Central Banks Revealed They Are Now Impotent
If you go into the woods with a gun and meet an angry bear, and you make a great noise firing off your ammunition but miss the bear, the noise only scaring it off for a while before it comes back at you again, and you keep firing the gun and making a great noise, but continue to miss, the bear catches on, and so do you. You realize you’re almost out of rounds, that firing more will probably be unproductive since you really aren’t a shooter and the rounds don’t go where you aim them. But since just making a noise had been effective in at least scaring the bear away for a while, maybe you can save yourself by just waving the gun and making a lot of noise. You know it’s an act of desperation not likely to succeed - but it might. So it’s worth a try, and what else can you do anyway.
This week central banks and euro-zone officials showed us that is the predicament they’re in.
In the U.S. the Federal Reserve, repeatedly threatened by a stumbling economic recovery, has fired off rounds of quantitative easing each time, accompanied by considerable hullabaloo. The effect was limited, the menace soon returning. And it’s become debatable whether firing off the quantitative easing was itself helpful, or if the temporary reprieve each time was just due to the hope raised by the accompanying rhetoric.
The threat of the economy slowing dramatically has returned again this summer, and this time the Fed seems only able to make a noise about having more ammunition it could employ, but not even willing to reveal what it is, let alone fire it off at the problems.
In Europe, euro-zone officials have been firing off repeated rounds of ammunition to no avail for more than two years. Each time the debt and banking crisis has soon come back at them even more aggressively, and they have waved additional weapons they might use and made a lot of noise that occasionally raised hope.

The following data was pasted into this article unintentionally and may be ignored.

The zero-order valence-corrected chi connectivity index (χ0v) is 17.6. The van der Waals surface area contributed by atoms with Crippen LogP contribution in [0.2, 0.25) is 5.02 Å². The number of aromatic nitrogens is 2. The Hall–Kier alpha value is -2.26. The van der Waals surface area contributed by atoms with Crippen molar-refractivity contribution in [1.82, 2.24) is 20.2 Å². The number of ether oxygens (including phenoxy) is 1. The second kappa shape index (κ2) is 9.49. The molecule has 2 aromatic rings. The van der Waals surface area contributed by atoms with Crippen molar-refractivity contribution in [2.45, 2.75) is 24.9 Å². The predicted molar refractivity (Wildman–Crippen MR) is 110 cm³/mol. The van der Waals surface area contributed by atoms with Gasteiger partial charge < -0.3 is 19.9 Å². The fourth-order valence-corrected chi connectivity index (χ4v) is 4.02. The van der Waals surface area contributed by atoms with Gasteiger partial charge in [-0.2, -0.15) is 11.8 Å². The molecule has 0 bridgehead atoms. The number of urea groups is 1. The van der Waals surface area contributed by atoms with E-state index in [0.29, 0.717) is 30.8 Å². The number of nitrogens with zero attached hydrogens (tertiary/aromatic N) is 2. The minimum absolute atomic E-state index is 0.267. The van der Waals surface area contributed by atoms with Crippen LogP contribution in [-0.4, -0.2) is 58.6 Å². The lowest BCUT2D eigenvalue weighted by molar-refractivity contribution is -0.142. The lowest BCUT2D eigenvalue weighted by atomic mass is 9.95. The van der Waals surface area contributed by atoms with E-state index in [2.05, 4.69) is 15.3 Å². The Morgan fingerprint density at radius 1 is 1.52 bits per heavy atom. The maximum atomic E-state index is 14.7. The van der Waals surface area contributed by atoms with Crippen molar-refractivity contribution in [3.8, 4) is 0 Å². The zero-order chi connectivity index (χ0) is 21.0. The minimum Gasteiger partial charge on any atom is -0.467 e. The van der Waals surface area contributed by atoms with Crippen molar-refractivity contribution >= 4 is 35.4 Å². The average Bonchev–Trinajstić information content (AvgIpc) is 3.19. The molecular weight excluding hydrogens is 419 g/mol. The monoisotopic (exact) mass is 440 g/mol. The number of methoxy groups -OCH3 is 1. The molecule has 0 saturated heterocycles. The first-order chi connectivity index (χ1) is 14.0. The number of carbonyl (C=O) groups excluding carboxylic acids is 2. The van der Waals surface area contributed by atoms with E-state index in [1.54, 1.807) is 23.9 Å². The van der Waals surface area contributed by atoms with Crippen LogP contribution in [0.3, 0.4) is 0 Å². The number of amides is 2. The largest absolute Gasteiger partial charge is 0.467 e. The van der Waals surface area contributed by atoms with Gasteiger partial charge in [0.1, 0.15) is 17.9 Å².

Several weeks ago they promised a bazooka of a weapon, hatched out at an emergency summit meeting of the European Union, which was reported with a great deal of noise. That boosted markets and scared short-sellers away, but for only a very brief period, until it was realized it was a weapon designed by a divided committee and lacked a timing mechanism and trigger.
When the crisis came back at them a couple of weeks ago still more aggressively, with Greece and Spain both threatening to blow up the euro-zone, European Central Bank President Draghi jumped in saying the ECB would finally do as markets had been demanding and bring unprecedented firepower into action, “and believe me it will be enough.”
It was enough noise to scare the bear away for several days, but fooled so many times, it only moved into the bushes where it could watch and see if the ECB really had such weapons and would be able to use them.
And it didn’t.
Draghi was expected to reveal the ultimate weapons on Thursday morning. Expectations were for at least massive buying of the bonds of troubled Greece, Spain, and Italy, and easier terms for their rescue.
Instead, he gave a press conference in which he basically said, ‘Uh gee, the weapons are harder to carry than I realized, and I don’t seem to have others willing to help me right now. But we’ll try to come up with a plan to help maybe at our next meeting’.
As the Financial Times put it under a headline ‘Draghi Kills Hopes of Instant ECB Action’, “Mario Draghi demanded that troubled eurozone countries turn to existing rescue funds before any intervention by the ECB in bond markets . . . . Mr. Draghi said the ECB “may consider” again buying short-term government debt of troubled countries but would expect them to adhere to the “strict and effective conditionality” imposed by the EFSF.”
So in both the U.S. and Europe it’s back to dependence on rhetoric and promises from central banks to maybe use effective weapons sometime in the future.
There were three ‘great expectations’ events scheduled this week. The first two, the Fed’s FOMC meeting on Wednesday, and the ECB meeting on Thursday, were big disappointments.
Fortunately, the third, the Labor Department’s monthly employment report for July, came through impressively. Although the unemployment rate unexpectedly ticked up from 8.2% to 8.3%, there were 163,000 new jobs created, much better than the consensus forecast of 100,000. That snapped three straight months of job gains being well under 100,000.
However, each month I remind you of the history of the monthly jobs report. It almost always comes in with a surprise in one direction or the other, which in turn creates a one to three day triple-digit move by the Dow in one direction or the other. (The last three reports were surprises on the downside).
The other side of the pattern is that the initial move is then usually reversed over subsequent days as the market returns to whatever was its focus prior to the report.
A month ago the initial downside reaction to the negative surprise in the jobs report was reversed to hope that central banks were about to come to the rescue.
This time a reversal of the upside reaction to the positive jobs report will probably be a return to focusing on the euro-zone crisis, slowing global economies, and the now apparent reluctance of central banks to step in.
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